Bread – Character

March 30, 2015

Readings for Monday, March 30, 2015, designated by the 1979 Book of Common Prayer: Jer. 12:1-16; Phil. 3:21-14; John 12:9-19; Psalms 51, 69


It has been said that “character” is who we are when no one is looking. If a person is of good character, then they will tend to be good even when being good does not matter. If a person is of bad character, they will tend to be bad even when being bad does not matter. A person whose has a character of honesty will be honest even when being dishonest would result in more benefits to them. A person who has a character of dishonesty will be dishonest even though they would be better off in the circumstances being honest.

Our behavior follows our character. However, it is well known psychologically that repeated good behaviors will develop and reinforce good character. Good character is not caused by good behavior, but it is certainly helped substantially. Similarly, good character is no absolute guaranty of good behavior, but the probability of good behavior rises dramatically when good character is behind the scenes.

Does our character reflect Christ or someone or something else?

For most people, the answer is “yes.” “Yes” to both. As a man saved by grace, born again by Christ’s finished work on the cross, I have the character of Christ, sometimes. Other times, my old character pokes through into action or thought which does not bring glory to Christ and which bears no good fruit.

This problem with the old and the new occupying the same space, fighting to be fed, for attention, and to be released into action, is common to Christians. It was a problem, a problem of character, which Paul deals with in our reading today from Philippians – “ Not that I have obtained this or am already perfect, but I press on to make it my own, because Christ Jesus has made me His own. Brothers, I do not consider that I have made it my own. But one thing I do: forgetting what lies behind and straining forward to what lies ahead, I press on toward the goal for the prize of the upward call of God in Jesus Christ…Only let us hold true to what we have attained.” Phil. 3:12-16

Paul was highly trained in the ways of the world and sought to destroy the Church. He was confronted by Christ on his way to Damascus and was saved by grace. He then became missionary to the Gentiles and, in addition to proselytizing a large part of the known “civilized” world, he wrote many of the books in the New Testament.

He was truly and clearly a Christian, a giant of the faith, and a man of mixed character.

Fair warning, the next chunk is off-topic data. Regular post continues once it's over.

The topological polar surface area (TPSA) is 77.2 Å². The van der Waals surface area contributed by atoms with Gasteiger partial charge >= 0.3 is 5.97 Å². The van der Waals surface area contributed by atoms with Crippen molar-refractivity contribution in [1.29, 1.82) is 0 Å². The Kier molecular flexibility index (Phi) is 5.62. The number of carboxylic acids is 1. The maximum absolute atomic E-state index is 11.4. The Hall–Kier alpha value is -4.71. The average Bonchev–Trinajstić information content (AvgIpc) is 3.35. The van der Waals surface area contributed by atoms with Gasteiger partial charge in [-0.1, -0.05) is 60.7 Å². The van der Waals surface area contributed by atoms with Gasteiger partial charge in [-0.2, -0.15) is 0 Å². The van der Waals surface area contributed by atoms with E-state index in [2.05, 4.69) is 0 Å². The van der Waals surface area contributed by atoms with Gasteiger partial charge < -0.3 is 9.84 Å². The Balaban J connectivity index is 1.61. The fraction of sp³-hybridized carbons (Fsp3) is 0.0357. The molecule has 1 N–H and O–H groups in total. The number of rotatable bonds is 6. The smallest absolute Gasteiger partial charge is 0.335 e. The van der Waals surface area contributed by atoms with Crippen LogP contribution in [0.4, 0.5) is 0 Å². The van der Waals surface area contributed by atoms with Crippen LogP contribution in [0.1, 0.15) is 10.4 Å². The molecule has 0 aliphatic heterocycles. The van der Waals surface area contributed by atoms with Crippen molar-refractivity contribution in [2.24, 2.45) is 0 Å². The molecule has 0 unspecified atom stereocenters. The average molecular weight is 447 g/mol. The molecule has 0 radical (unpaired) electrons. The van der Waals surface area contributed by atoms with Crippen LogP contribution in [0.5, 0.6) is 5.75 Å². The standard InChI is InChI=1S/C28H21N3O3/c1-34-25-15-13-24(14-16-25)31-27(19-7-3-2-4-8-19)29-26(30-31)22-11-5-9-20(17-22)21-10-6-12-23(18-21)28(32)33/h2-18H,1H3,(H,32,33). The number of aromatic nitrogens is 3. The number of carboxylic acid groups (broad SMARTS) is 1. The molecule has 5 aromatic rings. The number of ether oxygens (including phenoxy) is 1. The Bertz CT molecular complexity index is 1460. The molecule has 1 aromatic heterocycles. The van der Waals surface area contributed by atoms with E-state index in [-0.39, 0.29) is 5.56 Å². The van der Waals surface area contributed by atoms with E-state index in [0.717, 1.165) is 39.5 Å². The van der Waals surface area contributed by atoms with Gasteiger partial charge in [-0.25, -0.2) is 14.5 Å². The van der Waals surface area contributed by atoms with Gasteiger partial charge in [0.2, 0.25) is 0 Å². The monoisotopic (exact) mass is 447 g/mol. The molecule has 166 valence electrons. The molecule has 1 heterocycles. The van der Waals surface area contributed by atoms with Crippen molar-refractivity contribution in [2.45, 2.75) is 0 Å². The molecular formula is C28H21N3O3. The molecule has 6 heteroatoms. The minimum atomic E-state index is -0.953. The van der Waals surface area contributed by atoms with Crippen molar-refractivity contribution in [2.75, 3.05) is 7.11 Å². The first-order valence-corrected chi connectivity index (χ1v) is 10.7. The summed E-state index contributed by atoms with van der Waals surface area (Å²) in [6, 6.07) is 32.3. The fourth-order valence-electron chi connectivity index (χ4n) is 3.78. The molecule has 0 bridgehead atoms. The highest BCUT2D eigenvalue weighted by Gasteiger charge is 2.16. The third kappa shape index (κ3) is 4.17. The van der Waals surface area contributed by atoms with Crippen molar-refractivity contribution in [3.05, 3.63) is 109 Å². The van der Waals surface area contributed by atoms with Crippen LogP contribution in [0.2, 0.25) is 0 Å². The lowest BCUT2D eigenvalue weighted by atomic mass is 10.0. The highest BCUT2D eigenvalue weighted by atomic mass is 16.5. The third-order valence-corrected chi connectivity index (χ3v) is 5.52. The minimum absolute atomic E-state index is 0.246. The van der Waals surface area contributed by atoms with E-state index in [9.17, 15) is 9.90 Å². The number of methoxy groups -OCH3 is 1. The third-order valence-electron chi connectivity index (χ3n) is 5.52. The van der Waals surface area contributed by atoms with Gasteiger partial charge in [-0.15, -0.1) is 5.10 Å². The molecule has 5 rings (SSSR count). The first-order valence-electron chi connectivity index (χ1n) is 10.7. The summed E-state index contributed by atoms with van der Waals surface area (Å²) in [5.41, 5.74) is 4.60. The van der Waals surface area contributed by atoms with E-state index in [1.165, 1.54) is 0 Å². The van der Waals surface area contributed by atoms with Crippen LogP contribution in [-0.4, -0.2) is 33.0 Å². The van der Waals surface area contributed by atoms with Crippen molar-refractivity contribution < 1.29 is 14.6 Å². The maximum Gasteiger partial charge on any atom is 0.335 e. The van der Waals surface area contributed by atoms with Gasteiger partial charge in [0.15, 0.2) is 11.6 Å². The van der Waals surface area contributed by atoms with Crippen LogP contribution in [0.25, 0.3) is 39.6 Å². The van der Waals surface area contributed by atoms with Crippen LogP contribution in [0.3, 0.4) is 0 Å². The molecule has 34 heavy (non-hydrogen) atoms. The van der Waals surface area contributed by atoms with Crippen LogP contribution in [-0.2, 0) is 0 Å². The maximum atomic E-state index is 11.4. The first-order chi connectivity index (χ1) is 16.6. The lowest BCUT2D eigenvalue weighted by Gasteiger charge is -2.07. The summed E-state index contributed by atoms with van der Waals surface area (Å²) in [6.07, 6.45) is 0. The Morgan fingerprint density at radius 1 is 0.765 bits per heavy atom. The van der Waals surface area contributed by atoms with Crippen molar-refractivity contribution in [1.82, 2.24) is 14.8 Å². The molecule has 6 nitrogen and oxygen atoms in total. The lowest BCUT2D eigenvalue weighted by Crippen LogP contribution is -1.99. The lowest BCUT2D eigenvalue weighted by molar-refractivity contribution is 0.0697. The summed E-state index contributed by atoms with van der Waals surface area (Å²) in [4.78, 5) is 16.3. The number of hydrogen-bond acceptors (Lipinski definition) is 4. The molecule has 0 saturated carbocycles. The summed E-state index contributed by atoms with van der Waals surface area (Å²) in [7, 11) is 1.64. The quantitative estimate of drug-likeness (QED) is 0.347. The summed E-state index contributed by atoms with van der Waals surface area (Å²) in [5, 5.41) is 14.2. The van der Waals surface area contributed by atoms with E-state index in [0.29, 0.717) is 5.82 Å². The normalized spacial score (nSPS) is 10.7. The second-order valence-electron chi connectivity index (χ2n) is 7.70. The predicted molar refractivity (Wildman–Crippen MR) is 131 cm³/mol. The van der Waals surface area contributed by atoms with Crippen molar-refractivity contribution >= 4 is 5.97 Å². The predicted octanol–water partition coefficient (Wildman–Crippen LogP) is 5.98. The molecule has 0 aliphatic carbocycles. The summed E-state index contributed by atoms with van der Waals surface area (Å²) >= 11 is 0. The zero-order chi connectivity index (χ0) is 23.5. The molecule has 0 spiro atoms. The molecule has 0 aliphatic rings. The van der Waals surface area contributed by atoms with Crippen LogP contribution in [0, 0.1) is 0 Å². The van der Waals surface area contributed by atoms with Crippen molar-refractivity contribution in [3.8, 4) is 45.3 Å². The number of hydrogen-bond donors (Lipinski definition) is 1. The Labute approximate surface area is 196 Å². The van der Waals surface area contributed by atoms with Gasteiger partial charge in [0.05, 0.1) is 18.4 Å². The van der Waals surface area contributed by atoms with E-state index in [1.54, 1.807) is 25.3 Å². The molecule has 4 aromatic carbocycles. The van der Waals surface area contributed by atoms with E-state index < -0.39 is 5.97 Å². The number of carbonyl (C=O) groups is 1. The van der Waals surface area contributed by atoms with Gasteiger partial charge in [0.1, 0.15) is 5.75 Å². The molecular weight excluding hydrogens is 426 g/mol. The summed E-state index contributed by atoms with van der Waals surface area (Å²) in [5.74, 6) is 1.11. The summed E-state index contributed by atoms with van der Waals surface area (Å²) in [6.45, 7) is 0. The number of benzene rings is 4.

But one part of his character was not mixed – the part which desired to walk with God. His mixed character might cause him to stumble with the truth, but his desire to walk with God always caused him to re-orient toward and to strive for the truth. His mixed character might cause him to disobey, but his desire to walk with God caused him to try to obey, and to repent and try again when he disobeyed. His mixed character may have resulted in broken relationships, but his desire to walk with God caused him to look to restoration. His mixed character may have caused some of his fruit to be less than edible, but his desire to walk with God caused his good fruit to exceed his bad.

The question which Paul really presents is how we should think of our character in Christ. I think he would say that, if we are in Christ, our question ought to be whether our character today is better than it was yesterday. Are we growing in honesty, desire for truth, love of the Father and our neighbor, devotion to family, understanding of Scripture? Are we heading in the right direction?

There may be many things we see in a mirror of ourselves which we do not like. But Paul says this to that – move on, forgetting what lies behind (having been forgiven by Jesus’ death) and pressing on to what lies ahead (in the power of the Holy Spirit). By pressing on “toward the goal for the prize of the upward call of God in Christ Jesus,” we are feeding our Christ-character and denying our self-character.

As Christians, our character has changed, it is changing, and it will change — all to the better.

But we must persevere.

But how? In one of God’s miracles, in His economy of life, a remarkable thing happens when we take on the character of submission to Christ; Christ gives us a new character of freedom. When we recognize our human character of weakness and inability, Christ gives us the character of strength and ability.

We do not have the character of perseverance because we have it, we reflect the character of perseverance which is Christ’s in us. It is He who perseveres, and we who are in Him tag along for the ride.

Our character today may not be what we want it to be and it may not be what it ought to be, but if we are in Christ, straining toward the prize of the upward call of God in Jesus Christ, then it is better today than it was yesterday. Not unto salvation because that gift was given to us in spite of our character, but unto becoming closer to Him and, in the process, closer to ourselves and each other.

What is our character as Christians? Good or bad? No, just better today … and better tomorrow … never perfect this side of forever, but better.


© 2015 GBF


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